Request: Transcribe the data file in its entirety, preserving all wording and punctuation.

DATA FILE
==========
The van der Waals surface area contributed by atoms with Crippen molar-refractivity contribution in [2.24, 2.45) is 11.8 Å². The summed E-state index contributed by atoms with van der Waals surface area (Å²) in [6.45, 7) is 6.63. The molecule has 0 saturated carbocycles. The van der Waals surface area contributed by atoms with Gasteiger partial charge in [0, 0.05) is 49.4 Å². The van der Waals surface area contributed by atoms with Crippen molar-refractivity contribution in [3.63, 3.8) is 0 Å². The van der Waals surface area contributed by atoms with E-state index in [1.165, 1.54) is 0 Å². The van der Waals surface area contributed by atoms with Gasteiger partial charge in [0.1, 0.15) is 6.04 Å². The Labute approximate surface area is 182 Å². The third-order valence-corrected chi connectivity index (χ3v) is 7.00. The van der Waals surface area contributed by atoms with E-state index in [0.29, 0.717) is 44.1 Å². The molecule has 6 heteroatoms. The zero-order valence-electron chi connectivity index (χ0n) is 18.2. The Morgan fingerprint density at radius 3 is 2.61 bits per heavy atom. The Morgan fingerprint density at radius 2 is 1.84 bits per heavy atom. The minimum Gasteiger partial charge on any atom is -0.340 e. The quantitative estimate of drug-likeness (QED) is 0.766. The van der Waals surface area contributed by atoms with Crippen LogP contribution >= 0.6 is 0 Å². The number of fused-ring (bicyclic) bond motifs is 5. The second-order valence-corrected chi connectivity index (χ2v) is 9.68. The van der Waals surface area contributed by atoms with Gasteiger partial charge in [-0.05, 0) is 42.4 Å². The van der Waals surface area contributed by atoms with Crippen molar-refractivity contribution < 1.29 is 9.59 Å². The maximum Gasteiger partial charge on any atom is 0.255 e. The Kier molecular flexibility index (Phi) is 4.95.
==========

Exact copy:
The van der Waals surface area contributed by atoms with Crippen molar-refractivity contribution in [2.24, 2.45) is 11.8 Å². The summed E-state index contributed by atoms with van der Waals surface area (Å²) in [6.45, 7) is 6.63. The molecule has 0 saturated carbocycles. The van der Waals surface area contributed by atoms with Gasteiger partial charge in [0, 0.05) is 49.4 Å². The van der Waals surface area contributed by atoms with Crippen molar-refractivity contribution in [3.63, 3.8) is 0 Å². The van der Waals surface area contributed by atoms with E-state index in [1.165, 1.54) is 0 Å². The van der Waals surface area contributed by atoms with Gasteiger partial charge in [0.1, 0.15) is 6.04 Å². The Labute approximate surface area is 182 Å². The third-order valence-corrected chi connectivity index (χ3v) is 7.00. The van der Waals surface area contributed by atoms with E-state index in [0.29, 0.717) is 44.1 Å². The molecule has 6 heteroatoms. The zero-order valence-electron chi connectivity index (χ0n) is 18.2. The Morgan fingerprint density at radius 3 is 2.61 bits per heavy atom. The Morgan fingerprint density at radius 2 is 1.84 bits per heavy atom. The minimum Gasteiger partial charge on any atom is -0.340 e. The quantitative estimate of drug-likeness (QED) is 0.766. The van der Waals surface area contributed by atoms with Crippen LogP contribution >= 0.6 is 0 Å². The number of fused-ring (bicyclic) bond motifs is 5. The second-order valence-corrected chi connectivity index (χ2v) is 9.68. The van der Waals surface area contributed by atoms with Gasteiger partial charge in [-0.05, 0) is 42.4 Å². The van der Waals surface area contributed by atoms with Crippen molar-refractivity contribution < 1.29 is 9.59 Å². The maximum Gasteiger partial charge on any atom is 0.255 e. The Kier molecular flexibility index (Phi) is 4.95.